In each region of focus, the observable influence of the central defect region (Zone 1) begins to diminish, shown by the progressive shift of the median toward the control value for Zones 2 and 3. Where the defect is having an influence, Zones 2 and 3 have the tail of their distributions shifted away from the global. Figure 8 and the zonal analysis indicate that the tissue is not uniformly damaged.
When studying the moderate-blast level, the sub-volumes showed similar deviation from the global average. A significant shift in the distributions was observed in Zones 1–3 in each region of focus in Figure 9 (p < 0.001). However, the magnitude of influence on the surrounding tissue that each focal defect showed was in one case different to the rest (see the first region analyzed in Figure 9). Comparing Zones 1 and 3 (p < 0.01) and Zones 1 and 2 (p < 0.05) indicates local differences between Zone 1 and its immediate surroundings. This particular defect is perhaps more focal in nature to the others studied. There is not just a shift in the distribution, given the final region analyzed in Figure 9 exhibits the largest difference in the medians (~25%). However, the tail was broadly composed of higher strained regions implying some subtle differences in strain or damage intensity. This zonal analysis is one way in which these regional effects on tissue mechanics can be quantified and analyzed.
Figure 9. Global and local strain distributions around a strain concentration: moderate-level blast. Three regions are selected, with sequential spherical shell volumes analyzed to show the effect of the local strain discontinuity on the surrounding tissue. Zone 1 is the central sphere focused on a given strain concentration. Zones 2 and 3 are shells leading from Zone 1. The median for each distribution is also plotted.
This set of analysis implies no diffuse injury is present, but a localized event with a mild but significant effect on the neighboring tissue. Here, a focal zone (Zone 1 ~ 0.26-mm radius sphere) of blast injured tissue, indicated here by a region of high strains, can affect the surrounding region. This zone can modify the local strain distribution and shift it away from the global average, and even further away from the healthy conditions (referring to Figure 7). In real terms, this equates to a small region ~0.1 mm3 (Zone 1) that may be obviously damaged by the blast, potentially compromising a region 10 times that size in terms of the mechanics. The fact this is not observed throughout the specimen nor affecting the greater surrounding region of this lung volume (100% or full volume) supports the fact that this is a moderate-blast condition and a non-lethal dose (Barnett-Vanes et al., 2016).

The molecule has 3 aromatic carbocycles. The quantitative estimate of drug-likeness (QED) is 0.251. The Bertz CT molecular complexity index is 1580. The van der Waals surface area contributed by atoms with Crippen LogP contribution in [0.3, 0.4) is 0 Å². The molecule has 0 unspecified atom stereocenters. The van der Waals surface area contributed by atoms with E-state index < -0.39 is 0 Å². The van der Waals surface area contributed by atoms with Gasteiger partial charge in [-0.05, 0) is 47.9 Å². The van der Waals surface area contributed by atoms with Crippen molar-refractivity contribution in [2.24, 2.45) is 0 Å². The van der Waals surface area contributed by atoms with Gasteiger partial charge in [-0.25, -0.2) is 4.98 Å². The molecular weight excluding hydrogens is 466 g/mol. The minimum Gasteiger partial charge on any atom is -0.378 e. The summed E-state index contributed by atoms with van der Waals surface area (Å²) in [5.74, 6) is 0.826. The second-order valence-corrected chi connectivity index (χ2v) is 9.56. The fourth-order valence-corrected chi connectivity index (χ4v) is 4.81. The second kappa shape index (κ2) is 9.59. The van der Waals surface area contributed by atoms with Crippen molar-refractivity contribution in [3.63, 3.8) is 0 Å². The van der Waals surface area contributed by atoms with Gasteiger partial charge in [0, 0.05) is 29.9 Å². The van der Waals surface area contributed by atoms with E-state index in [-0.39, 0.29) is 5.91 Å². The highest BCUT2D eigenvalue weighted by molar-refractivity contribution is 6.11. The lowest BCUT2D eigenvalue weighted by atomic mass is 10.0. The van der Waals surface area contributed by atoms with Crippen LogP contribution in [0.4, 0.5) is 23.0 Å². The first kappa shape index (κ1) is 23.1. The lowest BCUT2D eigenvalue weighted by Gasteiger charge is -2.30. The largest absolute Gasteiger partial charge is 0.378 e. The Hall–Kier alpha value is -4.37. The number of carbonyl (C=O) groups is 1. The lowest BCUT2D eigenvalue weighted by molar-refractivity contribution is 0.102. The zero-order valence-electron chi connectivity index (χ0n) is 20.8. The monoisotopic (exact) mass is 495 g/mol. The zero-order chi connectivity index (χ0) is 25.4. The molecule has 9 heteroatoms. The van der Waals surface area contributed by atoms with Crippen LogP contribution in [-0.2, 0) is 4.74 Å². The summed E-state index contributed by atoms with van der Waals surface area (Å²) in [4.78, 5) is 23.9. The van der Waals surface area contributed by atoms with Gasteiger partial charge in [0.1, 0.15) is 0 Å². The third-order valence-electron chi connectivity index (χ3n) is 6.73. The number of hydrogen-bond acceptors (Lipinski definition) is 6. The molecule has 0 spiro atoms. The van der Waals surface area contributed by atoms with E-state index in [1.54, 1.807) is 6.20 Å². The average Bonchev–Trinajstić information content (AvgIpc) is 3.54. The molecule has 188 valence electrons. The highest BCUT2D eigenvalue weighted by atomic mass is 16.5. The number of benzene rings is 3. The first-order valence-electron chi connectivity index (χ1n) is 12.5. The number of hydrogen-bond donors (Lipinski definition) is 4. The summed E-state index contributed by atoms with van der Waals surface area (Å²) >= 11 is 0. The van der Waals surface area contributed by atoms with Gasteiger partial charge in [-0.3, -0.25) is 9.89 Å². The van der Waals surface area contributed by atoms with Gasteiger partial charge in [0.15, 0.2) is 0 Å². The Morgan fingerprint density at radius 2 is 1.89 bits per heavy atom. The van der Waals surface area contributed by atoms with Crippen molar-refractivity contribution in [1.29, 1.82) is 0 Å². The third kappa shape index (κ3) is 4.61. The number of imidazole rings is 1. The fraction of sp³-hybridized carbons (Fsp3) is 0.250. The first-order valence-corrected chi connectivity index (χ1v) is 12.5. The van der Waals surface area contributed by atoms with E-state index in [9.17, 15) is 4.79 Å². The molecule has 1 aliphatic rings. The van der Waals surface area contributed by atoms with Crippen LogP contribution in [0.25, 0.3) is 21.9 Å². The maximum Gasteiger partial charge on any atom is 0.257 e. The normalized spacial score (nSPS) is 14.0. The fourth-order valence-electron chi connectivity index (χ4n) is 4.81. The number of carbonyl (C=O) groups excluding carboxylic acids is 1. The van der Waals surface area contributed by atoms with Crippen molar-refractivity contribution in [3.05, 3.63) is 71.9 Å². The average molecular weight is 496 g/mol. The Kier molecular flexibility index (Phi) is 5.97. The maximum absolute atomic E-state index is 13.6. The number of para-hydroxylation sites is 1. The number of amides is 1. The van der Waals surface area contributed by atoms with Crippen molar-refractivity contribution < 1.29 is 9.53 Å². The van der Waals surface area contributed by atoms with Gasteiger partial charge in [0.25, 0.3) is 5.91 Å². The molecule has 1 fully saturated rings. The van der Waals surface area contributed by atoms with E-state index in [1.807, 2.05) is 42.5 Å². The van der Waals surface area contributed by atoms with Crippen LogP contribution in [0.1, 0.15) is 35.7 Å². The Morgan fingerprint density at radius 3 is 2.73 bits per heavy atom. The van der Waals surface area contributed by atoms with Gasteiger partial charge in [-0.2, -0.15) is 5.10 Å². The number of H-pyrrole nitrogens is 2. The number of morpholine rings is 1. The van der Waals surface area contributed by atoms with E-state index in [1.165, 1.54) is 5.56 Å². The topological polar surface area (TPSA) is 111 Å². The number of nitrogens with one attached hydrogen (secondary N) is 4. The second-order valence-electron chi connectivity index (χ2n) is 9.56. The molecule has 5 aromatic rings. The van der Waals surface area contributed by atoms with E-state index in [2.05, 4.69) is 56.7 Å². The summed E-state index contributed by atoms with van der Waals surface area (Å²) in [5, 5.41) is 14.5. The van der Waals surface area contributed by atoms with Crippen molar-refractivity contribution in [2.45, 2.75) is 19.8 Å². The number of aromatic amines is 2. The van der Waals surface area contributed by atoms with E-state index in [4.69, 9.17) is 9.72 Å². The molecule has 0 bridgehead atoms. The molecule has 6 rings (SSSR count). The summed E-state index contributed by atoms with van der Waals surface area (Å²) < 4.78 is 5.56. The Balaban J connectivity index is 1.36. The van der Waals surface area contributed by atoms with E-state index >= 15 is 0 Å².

In this study, intact cadaveric rats were subjected to a range of blast exposures generated by a laboratory shock tube device. The specimens were preconditioned using a ventilator before and after blast to mitigate airway closure due to handling and inactivity. Lungs were excised ready for imaging and were ventilated between tomographic scans performed at DLS (I13-2 branch line). This allowed for the relative effects of any damage to be highlighted through use of DVC computation.
Studying the control (un-blasted) specimens, it was clear that the strain distributions were uniform for the most part in the air-filled regions. This experiment took advantage of the high-spatial resolution and relatively large field of view when performing tomography imaging with synchrotron sources. A larger lung volume was imaged at much higher acquisition speeds, compared to that achievable with conventional micro-CT methods, and lobular regions of the parenchyma were identified and studied.
Digital volume correlation enabled the interactions not only of the alveoli to be visualized but also the bulk parenchyma, including interactions between lobular regions. On a local scale, Figures 4 and 5 show the strains present in the microarchitecture. Here, the low levels of tension in the alveolar walls are visible. When expanding the field of view, interactions between lobes are also visible. Figure 5 highlighted how these more macroscopic interactions occur during simulated respiration, recording lung microstructure at two instantaneous lung volumes. Ventilation of the airways is a heterogeneous process. For slow or normal respiration conditions, the expansion of airways overall is uniform. The pathways associated with the microarchitecture are asymmetrical, and each path may not see the same local flow characteristics at a given instant. Therefore, it is very interesting to extract this level of detail about not only the alveoli on the microscale but also the surrounding interaction of airway structures on a macroscale.
The idealized model of uniform inflation within a given acinus, or group of alveoli, was confirmed by these low-level strain maps. However, where the tissue microstructure has been grossly affected by trauma, there was considerable strain concentration and an expansion in distribution of strains within the global tissue. Applied blast pressures (Figure 3) were in or below the level of the reported thresholds for lung injury (CR Bass et al., 2008). Previous research on BLI suggested the moderate blast case is survivable with no observable structural damage (Barnett-Vanes et al., 2016).
When lung is subject to blast, a large and dynamic pressure change is forced through the tissues and within the various airway paths. Each path has its own differing parallel pathway resistance. This would cause inhomogeneous loading (possible damage) and subsequent inflation between nearby alveolar ducts/acini. There are multiple interlinking processes in terms of solid and fluid mechanics, which are being studied here in terms of the tissue mechanics after blast. The strain differentials highlighted, although local, could cause problems in the long term, if not immediately disruptive.